The Former Mikami Family Residence Brochure

The Former Mikami Family Residence

Important Cultural Property


The Former Mikami Family Residence (The Old Mikamike House) which was operated under the commercial name “Mottoiya” is an old mercantile house that was previously used as a sake brewery, thread manufacturer, and a small cargo vessel industry.  The merchants stationed in the house operated two commercial vessels as a part of the “Kitamaebune” cargo industry that sailed along the trade route between Hokkaido and Osaka.  The main building of the house was originally constructed in 1776 and then burned down and was reconstructed in 1783.  The other parts of the house were added on between the years 1830-1838. At the time of reconstruction, the outer walls of the building were whitewashed to prevent fires.

The building itself is registered as an Important Cultural Property by the Japanese national government and the garden is registered as an Important Cultural Property by the Kyoto prefectural government.  In the house, visitors can see the tools previously used to make Japanese sake, classic Japanese craftsmanship and interior decoration, and displays of old household tools such as irons and sewing machines just to name a few.  The house is well maintained and open to tourists year round with guides available for tours.

Sake Making Process:

The Former Mikami Family Residence, which until recently operated as a sake brewery, is a very useful tool to understanding the Japanese sake making process.  Japanese sake, unlike western wine which is made from grapes, is made from rice. This being said, the fermentation process is more complicated and involves more steps than that of wine.  In the wine-making process, grapes, which are mostly sugar, are the main ingredient.  Thus, the yeast is used as an agent in the fermentation process to turn the sugar into alcohol.  However, when rice is the main ingredient, there is an extra step in which the starch must first be changed into sugar using koji mold (Aspergilus oryzae) as an agent.     

The Edo Class System’s Effects on the House’s Architecture and Construction

The remnants of the Edo period Japanese class system are apparent in the house’s architecture. There are two entrances to the house: a regular gate and a gate for noble class visitors.  Merchants were not normally permitted to build gates like the one at the Former Mikami Family Residence; only samurai were allowed to have these gates as an entrance to their homes.  However, the Former Mikami Family Residence was also used as an inn for noble guests including members of the royal family when they visited the area and so the construction of the gate was permitted as it was necessary to welcome these high class guests.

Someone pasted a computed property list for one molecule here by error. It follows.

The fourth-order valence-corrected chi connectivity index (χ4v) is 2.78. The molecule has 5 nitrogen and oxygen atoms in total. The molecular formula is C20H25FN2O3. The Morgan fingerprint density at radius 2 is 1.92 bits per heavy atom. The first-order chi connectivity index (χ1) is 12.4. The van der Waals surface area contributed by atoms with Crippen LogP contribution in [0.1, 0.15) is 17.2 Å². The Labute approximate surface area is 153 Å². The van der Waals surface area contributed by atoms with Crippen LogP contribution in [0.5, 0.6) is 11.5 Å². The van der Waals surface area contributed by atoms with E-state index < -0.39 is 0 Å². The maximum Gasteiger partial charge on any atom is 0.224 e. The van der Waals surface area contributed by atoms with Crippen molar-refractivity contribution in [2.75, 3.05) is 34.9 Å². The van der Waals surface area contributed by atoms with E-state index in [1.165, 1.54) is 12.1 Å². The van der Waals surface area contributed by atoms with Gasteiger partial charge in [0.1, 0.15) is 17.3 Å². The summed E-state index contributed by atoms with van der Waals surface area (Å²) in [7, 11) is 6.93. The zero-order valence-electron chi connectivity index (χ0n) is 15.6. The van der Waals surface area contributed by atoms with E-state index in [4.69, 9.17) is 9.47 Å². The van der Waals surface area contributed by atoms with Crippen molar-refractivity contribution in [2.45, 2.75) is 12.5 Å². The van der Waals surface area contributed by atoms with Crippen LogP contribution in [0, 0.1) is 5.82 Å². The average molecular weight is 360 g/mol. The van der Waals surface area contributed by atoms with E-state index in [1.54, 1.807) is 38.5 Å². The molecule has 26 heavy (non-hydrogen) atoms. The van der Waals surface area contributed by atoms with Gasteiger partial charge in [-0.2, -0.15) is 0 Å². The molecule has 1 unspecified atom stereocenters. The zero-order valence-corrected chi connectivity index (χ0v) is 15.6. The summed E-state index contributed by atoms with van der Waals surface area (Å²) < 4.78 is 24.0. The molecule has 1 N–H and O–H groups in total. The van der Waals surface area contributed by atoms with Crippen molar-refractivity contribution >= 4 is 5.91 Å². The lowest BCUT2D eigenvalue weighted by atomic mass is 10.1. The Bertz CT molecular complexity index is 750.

The tea room also has two different entrances.  One is a very small square shaped entrance that a person would have to bend over in order to enter through.  The other is much larger and rectangular shaped so that noble guests could enter without bending over.  There was also a special bathroom said to have only been used by four people (noble guests) separate from the bathroom that the other families used.  There is also a room whose interior is decorated with elaborate craftsmanship used to entertain the noble guests while others enjoyed tea ceremony in the tea room.  From this room, the garden can be viewed and enjoyed.  

The Garden:

Gardens were also traditionally not allowed to be included in the design of mercantile houses until the Meiji period at which point the class system was no longer in effect and the merchants and laymen became wealthy enough to afford their construction. However, this house was permitted to have a garden for the purpose of entertaining guests as an exception.  The garden was designed to be viewed from a sitting position.  This style is called zashikansho in Japanese. The garden incorporates many elements including those of the surrounding landscape.  This concept of incorporating elements from the surrounding landscape into the garden and harmonizing them is called shakkei. The garden is filled with Japanese vegetation and stone decorations including a rock that natural formed in the shape of a lion’s head.  The pond of the garden is also home to over 30 turtles.  The two largest turtles are named “Mika-chan” and “Kan-chan” after Mikami Kanbee who founded the Mikami Family Residence.  The turtles are trained to poke their heads out of the water and come onto the shore to seek food when they are clapped for. So, if you are interested in seeing the turtles please try clapping your hands.

Nailhead Covers

One of the pieces of craftsmanship that is characteristic of the house are the nailhead covers (aka; nail hiders).  These are decorative artistic pieces that cover the nails in the construction so that they cannot be seen and add an artistic touch to the design.  The patterns used for the nailhead covers are different in each room but include peaches and chestnuts among many others.  

Address: 1850 Kawahara Miyazu, Kyoto

Hours: 9 am~5 pm(Reception is until 4:30 pm)

Holidays: December 29th~January 3rd

Entrance Fee: Adults 350 yen、Elementary and Junior High School Students 250 yen, Infants and Toddlers Free

Questions and Inquiries:(Tel.)0772-22-7529 Amanohashidate Tourism Association

Online Information: (Japanese Website)


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